Collared Forest-Falcon – Individuals heard in early a.m. at Karanambu and Arrowpoint.
Black Caracara – A few were identified from the main road and Essequibo River in Iwokrama, and along the Kamuni River while travelling to Arrowpoint.
Red-throated Caracara – Heard and seen several times in Iwokrama, common there.
Northern Crested Caracara – Common wherever we encountered open habitats.
Yellow-headed Caracara – Ditto above, in similar numbers.
Curassows & Guans
Little Chachalaca – Frequently heard in the a.m., at most locations, only seen once, an individual that flew across the road and let us study it while in the Mori scrub along the main road in Iwokrama. We’d have had to make a specific search for this species had it not been for this individual!
Marail Guan – Seen well many times in Iwokrama. Tarsus length really is a useful characteristic, we are now believers.
Spix's Guan – Equally as common as the preceding species at Iwokrama, sometimes even mixing with Marails.
Blue-throated Piping-Guan – Seen in only one location, along the Burro Burro River near Surama.
Crestless Curassow – AK and DH saw two of these spectacular guans, both at Karanambu, a fine adult walked along the road in front of our jeep!
Black Curassow – Amazingly common and confiding in Iwokrama, nice to see.
Crested Bobwhite – We all eventually got good looks at individuals in coveys along the road near Annai.
Marbled Wood-Quail – Heard only once, at Arrowpoint.
Gray-winged Trumpeter – We had several delightful encounters with small to large flocks of these birds, near Atta lodge and at Surama. Very cool.
Rails & Gallinules
Rufous-sided Crake – Heard at Arrowpoint, glad we’ve seen it elsewhere! Where did all the other rallids go?
Limpkin – Seen several times in wetlands on the coast, Karanambu, and Arrowpoint. Decidedly plain-backed (unspeckled) here.
Sunbittern – DH and AK finally got life views of this unique bird, at Iwokrama and Karanambu, even seeing it fly. Lovely, and about time!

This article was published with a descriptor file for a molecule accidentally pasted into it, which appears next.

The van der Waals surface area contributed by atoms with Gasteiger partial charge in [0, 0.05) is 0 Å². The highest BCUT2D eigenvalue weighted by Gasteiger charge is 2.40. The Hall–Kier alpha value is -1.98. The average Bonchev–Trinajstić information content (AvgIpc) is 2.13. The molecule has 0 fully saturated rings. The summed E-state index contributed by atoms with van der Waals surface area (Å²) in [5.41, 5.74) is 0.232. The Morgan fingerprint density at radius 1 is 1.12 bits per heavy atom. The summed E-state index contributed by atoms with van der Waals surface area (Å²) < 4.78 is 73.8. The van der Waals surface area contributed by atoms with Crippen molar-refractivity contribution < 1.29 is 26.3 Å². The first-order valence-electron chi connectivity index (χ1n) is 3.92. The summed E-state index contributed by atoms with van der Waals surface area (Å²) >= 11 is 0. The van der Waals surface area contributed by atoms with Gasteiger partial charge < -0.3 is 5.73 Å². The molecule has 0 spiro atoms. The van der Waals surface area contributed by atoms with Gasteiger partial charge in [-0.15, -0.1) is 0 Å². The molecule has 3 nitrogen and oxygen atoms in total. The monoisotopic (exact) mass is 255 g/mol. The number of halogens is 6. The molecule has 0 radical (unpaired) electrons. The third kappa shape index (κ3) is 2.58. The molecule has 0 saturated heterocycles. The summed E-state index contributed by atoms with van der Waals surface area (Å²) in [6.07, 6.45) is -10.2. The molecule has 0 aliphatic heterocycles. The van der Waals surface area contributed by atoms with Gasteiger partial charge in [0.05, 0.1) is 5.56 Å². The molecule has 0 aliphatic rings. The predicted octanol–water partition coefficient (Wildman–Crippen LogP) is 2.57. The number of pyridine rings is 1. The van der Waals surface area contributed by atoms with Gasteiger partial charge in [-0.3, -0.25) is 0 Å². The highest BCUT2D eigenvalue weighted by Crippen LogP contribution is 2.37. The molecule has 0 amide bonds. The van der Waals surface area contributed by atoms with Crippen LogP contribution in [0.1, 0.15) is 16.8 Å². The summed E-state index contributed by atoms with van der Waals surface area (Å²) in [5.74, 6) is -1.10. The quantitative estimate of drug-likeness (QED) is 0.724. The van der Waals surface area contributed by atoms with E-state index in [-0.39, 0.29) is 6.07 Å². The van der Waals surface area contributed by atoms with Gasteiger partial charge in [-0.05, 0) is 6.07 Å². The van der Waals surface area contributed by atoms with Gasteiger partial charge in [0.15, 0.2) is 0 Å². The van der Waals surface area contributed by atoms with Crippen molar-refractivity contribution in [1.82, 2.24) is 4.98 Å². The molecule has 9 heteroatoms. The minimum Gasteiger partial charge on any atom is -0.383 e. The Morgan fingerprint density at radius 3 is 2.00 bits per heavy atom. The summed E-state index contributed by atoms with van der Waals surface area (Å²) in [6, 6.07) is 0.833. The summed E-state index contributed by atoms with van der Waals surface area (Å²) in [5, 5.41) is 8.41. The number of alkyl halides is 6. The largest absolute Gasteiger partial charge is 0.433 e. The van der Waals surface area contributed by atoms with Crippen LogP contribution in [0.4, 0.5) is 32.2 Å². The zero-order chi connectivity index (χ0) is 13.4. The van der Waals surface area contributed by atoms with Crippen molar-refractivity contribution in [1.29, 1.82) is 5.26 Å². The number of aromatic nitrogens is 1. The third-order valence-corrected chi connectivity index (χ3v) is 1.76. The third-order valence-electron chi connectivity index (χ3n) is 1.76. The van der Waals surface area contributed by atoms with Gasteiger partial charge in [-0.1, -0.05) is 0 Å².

Wattled Jacana – Commonly seen wherever standing water and plants were found.
Pied Lapwing – Common on large rivers, seen on the lawns of the Iwokrama field station, and along the Rupununi River at Karanambu.
Southern Lapwing – Not abundant but frequently seen in open, wet areas throughout.
Solitary Sandpiper – One individual seen in wetlands at the Ogle airstrip, Georgetown.
Spotted Sandpiper – Frequent , mostly along rivers, at all locations.
Large-billed Tern – Not common but seen on the Essequibo and Rupununi rivers.
Black Skimmer – One group seen on the Rupununi River, subspecies cinerascens with dark underwings and mostly dark tail noted.
Pigeons & Doves
Scaled Pigeon – Fine views were had at Iwokrama and Arrowpoint, a handsome pigeon.
Pale-vented Pigeon – Common on savannas at Surama, Karanambu, Annai, and Arrowpoint.
Plumbeous Pigeon – Heard and seen frequently in Iwokrama.
Ruddy Pigeon – We probably ignored this dove on several occasions, assuming them to be plumbeous, but individuals were seen at Iwokrama and Arrowpoint.
Eared Dove – A few seen at Karanambu and Annai, surprisingly uncommon.
Scaled Dove - Again, one or two seen at Karanambu, also uncommon.
Common Ground-Dove – Commonly seen in savanna habitat wherever it occurs.